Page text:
ASD girls’ tend to have more friends that are boys because boys’ behavior is less subtle and easier for ASD girls to imitate. In a certain sense, non-ASD males are slightly more ‘autistic’ than non-ASD females. Boys tend to occupy a boundary area near the start of the autism spectrum. Often, rather than being recognized as a possible case of ASD, females in this category often receive diagnoses of other conditions, such as eating disorders (like bulimia nervosa and anorexia nervosa), obsessive-compulsive disorder (OCD), and depression. Things get complicated, because these other disorders, particularly eating disorders, can coexist with ASD.

Women are from Venus and men are from Mars, and so are women with ASD

screen-shot-2016-10-04-at-10-02-10-pmYou can think of the spectrum that we call ASD as running from one extreme represented by an individual whom you rate zero regarding social skills, and mild side of the spectrum merging with people who may meet one or two ASD criteria, but not enough to qualify for an ASD diagnosis.

So while ASD affects more males than females, it may be that the condition is more subtle in girls because they tend to be in the mild part of the spectrum. This is not to say there are no boys in this zone; on the contrary, there are plenty, but many of them might go unrecognized, but for the fact that because of the gender skew the boys are more on the radar screen from the onset. But, also because there are more boys with ASD, there are more of them deeper into the spectrum.

Studies of the brain, such as those using imaging to see which parts of the brain react to various social cues, show that girls with even mild ASD are very different from non-ASD girls. The pathways in the brain that ASD girls use to react to subtle language and body movements are distinct from those that non-ASD girls use for the same reactions. That’s because the reactions are different; they’re forced, not natural. But neurologically, they’re also different from ASD boys, so are they in a category by themselves?

Not really. The brain pathways used by ASD girls for social cues are similar to those of males that do not have ASD. What could this mean? It might mean we could add a new dimension to the concept promoted in the 1992 relationship best-seller Men are from Mars and Woman are from Venusbecause it seems that females with ASD might be at home on a planet inhabited by men who are not on the spectrum.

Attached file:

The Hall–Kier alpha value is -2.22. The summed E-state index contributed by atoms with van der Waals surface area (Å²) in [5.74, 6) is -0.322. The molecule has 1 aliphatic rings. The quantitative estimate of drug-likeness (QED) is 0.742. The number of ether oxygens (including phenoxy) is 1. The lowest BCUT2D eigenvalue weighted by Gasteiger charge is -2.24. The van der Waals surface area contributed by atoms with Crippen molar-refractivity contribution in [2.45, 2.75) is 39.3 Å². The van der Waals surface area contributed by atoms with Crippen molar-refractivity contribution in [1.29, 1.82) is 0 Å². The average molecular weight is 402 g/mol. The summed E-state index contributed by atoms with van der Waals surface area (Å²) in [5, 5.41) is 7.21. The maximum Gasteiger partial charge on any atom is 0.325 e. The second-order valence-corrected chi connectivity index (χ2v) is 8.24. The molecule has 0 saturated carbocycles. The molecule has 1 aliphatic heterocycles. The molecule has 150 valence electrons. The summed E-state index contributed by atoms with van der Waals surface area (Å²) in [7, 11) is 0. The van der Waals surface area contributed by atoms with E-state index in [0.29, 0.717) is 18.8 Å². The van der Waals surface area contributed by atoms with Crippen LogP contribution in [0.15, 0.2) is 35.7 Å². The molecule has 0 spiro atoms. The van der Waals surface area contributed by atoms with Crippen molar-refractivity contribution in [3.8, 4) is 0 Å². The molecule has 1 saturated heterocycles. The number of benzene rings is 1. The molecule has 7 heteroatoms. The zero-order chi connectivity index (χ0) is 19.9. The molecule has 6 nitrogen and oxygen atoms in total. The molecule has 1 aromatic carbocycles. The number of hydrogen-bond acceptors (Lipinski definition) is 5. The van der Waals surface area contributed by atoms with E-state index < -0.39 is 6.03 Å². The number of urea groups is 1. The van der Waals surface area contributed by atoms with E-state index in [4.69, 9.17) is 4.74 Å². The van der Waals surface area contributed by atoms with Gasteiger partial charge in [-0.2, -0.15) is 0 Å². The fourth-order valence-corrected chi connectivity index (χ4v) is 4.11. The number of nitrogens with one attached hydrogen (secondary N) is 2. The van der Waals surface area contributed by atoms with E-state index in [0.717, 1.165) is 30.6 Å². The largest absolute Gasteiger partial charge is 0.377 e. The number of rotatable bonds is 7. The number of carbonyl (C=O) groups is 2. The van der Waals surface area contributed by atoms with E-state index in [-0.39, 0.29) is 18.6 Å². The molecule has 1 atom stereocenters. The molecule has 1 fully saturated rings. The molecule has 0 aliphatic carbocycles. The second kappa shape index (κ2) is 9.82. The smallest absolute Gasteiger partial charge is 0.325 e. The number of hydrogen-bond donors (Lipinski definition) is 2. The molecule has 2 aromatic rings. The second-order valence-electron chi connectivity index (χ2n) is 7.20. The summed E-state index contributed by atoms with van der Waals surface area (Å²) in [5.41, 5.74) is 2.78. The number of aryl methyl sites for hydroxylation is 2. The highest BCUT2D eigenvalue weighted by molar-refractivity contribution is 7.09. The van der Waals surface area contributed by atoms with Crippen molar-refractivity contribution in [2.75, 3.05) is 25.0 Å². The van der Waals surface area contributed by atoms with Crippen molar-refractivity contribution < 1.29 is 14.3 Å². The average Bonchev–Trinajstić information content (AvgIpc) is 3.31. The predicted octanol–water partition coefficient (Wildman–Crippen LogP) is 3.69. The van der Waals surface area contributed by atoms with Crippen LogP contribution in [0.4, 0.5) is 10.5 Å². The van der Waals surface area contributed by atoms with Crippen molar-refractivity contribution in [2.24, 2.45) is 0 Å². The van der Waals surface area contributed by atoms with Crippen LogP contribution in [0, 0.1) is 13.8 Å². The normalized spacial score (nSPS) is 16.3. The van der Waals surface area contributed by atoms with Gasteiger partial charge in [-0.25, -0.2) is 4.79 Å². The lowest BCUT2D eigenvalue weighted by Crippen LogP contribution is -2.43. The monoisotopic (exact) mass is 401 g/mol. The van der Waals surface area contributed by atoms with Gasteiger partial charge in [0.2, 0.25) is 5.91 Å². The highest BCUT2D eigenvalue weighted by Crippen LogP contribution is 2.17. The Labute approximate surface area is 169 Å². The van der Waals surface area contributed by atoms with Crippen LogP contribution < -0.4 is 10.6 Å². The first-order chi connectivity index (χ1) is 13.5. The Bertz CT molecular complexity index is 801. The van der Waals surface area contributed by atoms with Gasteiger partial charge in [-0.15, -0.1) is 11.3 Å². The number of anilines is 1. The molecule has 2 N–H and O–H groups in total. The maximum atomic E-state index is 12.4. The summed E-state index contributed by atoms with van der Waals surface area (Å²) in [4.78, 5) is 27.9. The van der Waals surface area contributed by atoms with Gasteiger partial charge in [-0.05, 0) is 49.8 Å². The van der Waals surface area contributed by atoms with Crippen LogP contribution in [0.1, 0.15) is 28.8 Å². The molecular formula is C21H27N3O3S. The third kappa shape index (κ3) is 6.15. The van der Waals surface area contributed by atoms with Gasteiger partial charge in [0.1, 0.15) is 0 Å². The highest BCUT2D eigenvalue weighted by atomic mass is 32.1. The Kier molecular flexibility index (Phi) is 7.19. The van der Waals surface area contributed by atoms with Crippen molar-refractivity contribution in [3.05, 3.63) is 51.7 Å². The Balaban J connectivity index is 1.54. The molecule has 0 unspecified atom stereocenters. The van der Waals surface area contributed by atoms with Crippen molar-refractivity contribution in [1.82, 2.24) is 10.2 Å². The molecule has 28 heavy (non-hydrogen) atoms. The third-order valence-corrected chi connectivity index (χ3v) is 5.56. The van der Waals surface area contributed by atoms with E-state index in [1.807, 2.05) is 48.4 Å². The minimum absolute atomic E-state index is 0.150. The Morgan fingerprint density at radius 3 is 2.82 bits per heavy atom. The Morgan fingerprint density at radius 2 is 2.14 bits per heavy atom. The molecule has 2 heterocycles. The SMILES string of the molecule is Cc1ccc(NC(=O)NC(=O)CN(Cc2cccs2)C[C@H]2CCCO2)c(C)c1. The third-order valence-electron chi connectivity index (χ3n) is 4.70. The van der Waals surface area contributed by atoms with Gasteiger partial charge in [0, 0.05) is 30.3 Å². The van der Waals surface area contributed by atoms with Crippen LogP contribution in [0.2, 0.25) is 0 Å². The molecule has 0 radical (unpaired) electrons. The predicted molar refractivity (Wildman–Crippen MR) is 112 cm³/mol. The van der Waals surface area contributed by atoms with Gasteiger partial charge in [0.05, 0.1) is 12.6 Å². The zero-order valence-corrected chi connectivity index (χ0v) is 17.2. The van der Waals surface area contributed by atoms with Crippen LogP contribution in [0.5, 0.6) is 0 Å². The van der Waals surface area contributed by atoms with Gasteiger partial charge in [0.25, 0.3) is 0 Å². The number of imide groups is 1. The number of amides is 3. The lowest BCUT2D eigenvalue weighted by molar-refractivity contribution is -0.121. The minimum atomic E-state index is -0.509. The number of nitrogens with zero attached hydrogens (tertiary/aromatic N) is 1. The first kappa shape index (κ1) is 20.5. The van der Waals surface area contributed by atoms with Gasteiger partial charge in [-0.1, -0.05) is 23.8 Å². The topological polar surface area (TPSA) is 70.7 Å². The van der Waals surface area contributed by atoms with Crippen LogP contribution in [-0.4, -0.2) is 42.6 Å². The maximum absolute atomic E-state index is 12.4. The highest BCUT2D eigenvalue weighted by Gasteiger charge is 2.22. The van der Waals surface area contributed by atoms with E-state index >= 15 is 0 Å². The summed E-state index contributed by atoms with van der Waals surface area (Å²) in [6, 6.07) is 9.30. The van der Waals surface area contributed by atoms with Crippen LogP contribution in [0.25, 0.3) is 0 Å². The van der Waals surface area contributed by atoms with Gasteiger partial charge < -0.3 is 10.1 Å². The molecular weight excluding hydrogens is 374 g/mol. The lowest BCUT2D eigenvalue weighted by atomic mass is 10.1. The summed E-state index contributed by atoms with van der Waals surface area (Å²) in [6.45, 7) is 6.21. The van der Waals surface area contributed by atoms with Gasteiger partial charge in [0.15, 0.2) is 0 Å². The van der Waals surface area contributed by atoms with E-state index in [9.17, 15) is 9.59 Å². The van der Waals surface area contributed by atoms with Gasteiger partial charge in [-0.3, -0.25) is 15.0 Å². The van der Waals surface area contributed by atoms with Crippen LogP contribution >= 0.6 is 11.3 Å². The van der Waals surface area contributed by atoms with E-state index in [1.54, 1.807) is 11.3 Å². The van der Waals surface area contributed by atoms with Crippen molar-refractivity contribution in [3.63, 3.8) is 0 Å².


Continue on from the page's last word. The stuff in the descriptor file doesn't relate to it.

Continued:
A version of this story originally appeared on the GLP in October 2016.

David Warmflash is an astrobiologist, physician and science writer. BIO. Follow him on Twitter @CosmicEvolution.

9 thoughts on “Why autism looks so different in girls

  1. Please! Please stop trying to revise the definition of the autism spectrum. There is no “mild side” to it. Everyone on the autism spectrum is disabled to the point of being at significantly higher risks in life due to their restricted functionalities. Even the most highest functioning person on the autism spectrum is disabled. It does harm to the disabled to trivialize or minimize their hardships as “mild”, Please consult the DSM-V quoted in this report and you will find that autism is not defined as “mild” in any way. Autism is also not subtle so as to slip by professional diagnosticians. The problem is not female “mildness” but rather professional incompetence. Please also note that the DSM-V removed non-disabled Asperger syndrome sufferers from the spectrum in order to shed the idea that autism has mild versions. Nobody benefits from soft-peddling disabilities as a scapegoat for dx shortcomings.

    • Hi, i think he means here with the “mild side”, is that it is mild compared to other people with Asperger’s. We are all different, and, i think, of course there are diversity and differences within the spectrum, as well.